What are some suggestions for meaningful annotations of The Count of Monte Cristo?

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I encourage my students to create a key for the important themes and characters in a book and then to use that key to annotate the outer margins as they read. So, for example, when reading The Count of Monte Cristo , you might write E.D. in the margin every...

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I encourage my students to create a key for the important themes and characters in a book and then to use that key to annotate the outer margins as they read. So, for example, when reading The Count of Monte Cristo, you might write E.D. in the margin every time you come across an important quotation relevant to the character of Edmond Dantès, or you might write M in the margin every time you come across an important quotation relevant to the character of Mercédès. Likewise, you might use the letter R to mark a quotation relevant to the theme of revenge, or the letter F to mark an important quotation relevant to the theme of friendship.

To make things even easier, it's a good idea to use different colors to mark characters and themes respectively.

If you annotate your copy of the text in this way, it will be quick and easy to find quotations afterwards for whichever theme or character you need to revise for. All you need to do is run your thumb along the outer edges of the pages and look out for the letters which correspond to the relevant themes and characters. You could even draw a circle around a letter if it marks an especially important quotation, and this will help you to prioritize your quotations.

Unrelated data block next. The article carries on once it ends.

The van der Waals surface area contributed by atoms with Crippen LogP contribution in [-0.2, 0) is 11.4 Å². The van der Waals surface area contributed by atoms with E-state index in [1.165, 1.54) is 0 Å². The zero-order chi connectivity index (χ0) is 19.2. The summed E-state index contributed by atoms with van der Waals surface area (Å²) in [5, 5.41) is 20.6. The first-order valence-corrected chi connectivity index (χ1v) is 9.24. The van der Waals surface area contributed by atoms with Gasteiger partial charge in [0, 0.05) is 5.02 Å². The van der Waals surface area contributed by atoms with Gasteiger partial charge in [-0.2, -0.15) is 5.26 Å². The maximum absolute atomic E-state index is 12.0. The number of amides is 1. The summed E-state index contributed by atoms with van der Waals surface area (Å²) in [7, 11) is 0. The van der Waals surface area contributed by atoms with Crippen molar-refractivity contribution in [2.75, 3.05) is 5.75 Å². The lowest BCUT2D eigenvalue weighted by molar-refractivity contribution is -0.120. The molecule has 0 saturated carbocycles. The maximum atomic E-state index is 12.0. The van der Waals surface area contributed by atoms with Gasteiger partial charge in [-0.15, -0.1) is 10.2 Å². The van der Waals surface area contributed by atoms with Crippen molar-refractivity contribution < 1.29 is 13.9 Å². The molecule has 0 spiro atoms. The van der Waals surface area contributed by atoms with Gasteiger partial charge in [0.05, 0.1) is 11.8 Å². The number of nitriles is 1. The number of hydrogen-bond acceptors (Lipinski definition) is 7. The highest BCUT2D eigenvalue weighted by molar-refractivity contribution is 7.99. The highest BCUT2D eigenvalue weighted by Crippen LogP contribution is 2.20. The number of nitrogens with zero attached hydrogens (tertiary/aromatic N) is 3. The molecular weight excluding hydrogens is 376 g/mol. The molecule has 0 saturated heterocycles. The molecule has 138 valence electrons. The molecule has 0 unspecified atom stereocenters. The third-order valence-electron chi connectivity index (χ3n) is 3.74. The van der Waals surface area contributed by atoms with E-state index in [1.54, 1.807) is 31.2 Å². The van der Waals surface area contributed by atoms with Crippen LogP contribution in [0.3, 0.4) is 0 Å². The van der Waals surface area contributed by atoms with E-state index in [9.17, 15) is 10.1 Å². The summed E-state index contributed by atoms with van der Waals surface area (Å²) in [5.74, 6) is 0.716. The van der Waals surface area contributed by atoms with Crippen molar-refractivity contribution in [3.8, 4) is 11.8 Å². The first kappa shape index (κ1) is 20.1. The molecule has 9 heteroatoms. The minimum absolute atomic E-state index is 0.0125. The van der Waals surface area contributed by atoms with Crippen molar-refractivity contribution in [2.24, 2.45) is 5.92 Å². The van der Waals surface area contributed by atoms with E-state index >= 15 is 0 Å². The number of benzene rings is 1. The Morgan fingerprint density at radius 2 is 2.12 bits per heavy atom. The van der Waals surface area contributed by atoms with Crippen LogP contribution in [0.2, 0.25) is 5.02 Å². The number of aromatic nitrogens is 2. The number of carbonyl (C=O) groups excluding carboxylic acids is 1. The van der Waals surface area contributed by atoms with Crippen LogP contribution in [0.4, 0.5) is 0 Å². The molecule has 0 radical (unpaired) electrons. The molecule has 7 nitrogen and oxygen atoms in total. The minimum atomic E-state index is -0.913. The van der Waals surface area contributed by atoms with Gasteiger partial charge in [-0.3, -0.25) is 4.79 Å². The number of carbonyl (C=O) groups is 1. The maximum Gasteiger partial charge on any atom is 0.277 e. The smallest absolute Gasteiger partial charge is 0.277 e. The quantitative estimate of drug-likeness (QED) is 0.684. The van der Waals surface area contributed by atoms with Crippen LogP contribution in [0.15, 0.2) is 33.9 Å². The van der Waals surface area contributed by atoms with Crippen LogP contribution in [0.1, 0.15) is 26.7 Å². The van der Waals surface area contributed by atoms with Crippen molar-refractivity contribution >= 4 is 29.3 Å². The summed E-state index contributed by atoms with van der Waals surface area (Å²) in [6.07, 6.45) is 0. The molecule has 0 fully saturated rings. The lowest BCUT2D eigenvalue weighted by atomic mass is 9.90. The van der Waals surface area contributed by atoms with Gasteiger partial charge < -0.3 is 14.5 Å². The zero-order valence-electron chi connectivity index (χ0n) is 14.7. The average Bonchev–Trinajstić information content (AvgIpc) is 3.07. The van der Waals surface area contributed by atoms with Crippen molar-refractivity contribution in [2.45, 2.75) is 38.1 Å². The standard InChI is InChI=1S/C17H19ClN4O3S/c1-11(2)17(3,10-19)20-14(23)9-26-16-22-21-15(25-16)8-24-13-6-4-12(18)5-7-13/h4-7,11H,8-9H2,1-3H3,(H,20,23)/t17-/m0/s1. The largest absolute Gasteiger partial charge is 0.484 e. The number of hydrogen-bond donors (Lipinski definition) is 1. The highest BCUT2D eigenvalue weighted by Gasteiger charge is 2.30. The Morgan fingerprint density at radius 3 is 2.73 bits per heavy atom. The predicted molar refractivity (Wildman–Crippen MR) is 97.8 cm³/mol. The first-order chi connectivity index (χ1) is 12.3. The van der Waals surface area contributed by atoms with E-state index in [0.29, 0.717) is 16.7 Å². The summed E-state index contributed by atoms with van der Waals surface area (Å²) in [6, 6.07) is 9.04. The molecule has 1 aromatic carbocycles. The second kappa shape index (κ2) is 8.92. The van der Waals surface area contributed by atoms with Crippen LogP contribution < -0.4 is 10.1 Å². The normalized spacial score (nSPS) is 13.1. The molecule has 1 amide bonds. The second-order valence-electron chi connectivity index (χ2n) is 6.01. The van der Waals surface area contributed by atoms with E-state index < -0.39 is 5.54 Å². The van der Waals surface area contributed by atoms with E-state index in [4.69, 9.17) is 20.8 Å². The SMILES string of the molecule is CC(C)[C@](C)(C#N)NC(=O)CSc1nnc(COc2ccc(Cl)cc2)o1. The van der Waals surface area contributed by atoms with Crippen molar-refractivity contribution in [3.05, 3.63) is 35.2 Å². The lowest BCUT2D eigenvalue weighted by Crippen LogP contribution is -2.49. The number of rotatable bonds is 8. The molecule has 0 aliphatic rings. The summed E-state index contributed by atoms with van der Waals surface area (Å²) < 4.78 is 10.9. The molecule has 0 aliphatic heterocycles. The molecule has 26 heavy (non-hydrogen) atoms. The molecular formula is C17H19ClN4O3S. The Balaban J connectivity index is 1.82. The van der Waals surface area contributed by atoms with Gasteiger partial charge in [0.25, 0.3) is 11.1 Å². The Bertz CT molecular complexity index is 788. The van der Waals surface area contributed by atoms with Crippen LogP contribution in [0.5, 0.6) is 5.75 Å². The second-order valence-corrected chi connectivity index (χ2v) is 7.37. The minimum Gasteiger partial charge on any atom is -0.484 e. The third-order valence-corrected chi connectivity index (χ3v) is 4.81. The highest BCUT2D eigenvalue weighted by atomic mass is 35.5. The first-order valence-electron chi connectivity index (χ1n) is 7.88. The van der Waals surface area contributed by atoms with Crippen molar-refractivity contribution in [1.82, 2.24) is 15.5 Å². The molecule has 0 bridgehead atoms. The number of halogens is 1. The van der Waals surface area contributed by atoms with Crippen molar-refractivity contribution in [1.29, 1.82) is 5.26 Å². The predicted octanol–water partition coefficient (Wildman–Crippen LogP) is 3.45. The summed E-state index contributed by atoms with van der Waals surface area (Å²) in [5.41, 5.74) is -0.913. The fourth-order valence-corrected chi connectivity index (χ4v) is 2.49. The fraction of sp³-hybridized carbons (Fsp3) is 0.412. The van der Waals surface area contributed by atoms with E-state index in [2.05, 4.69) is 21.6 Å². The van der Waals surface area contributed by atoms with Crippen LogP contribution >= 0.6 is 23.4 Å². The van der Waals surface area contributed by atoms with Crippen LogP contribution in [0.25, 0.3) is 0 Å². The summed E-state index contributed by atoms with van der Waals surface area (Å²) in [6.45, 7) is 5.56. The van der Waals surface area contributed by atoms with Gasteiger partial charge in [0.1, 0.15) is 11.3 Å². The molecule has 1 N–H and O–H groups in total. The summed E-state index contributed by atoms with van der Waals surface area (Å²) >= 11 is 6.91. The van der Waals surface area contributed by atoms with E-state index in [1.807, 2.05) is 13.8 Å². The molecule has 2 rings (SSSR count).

Finally, for really thorough annotations, I would recommend writing a brief overview at the end of each chapter to summarize your thoughts about the events and ideas in that chapter. In this way you will create, as you go, a detailed synopsis of the story that you can turn to as a refresher at a later date.

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One of the most difficult or challenging aspects of The Count of Monte Cristo is the huge cast of characters.  With all those names to remember and keep up with, it can be difficult to remember who did what!  As you annotate, I recommend that you also start a running list of which characters appear in each chapter.  As you come across a major character, take a second and go to the beginning of the chapter and jot that character's name down.  This will help you start to keep track of when and where the characters appear; now, as you read the chapter and something important or significant happens to that character--go back to your list at the beginning of the chapter and make a note about that character.  Keeping a running tab on the characters and their actions will definitely help you get a handle on the action and understanding the characters' motivations and will be extremely helpful in terms of reviewing before the exam.

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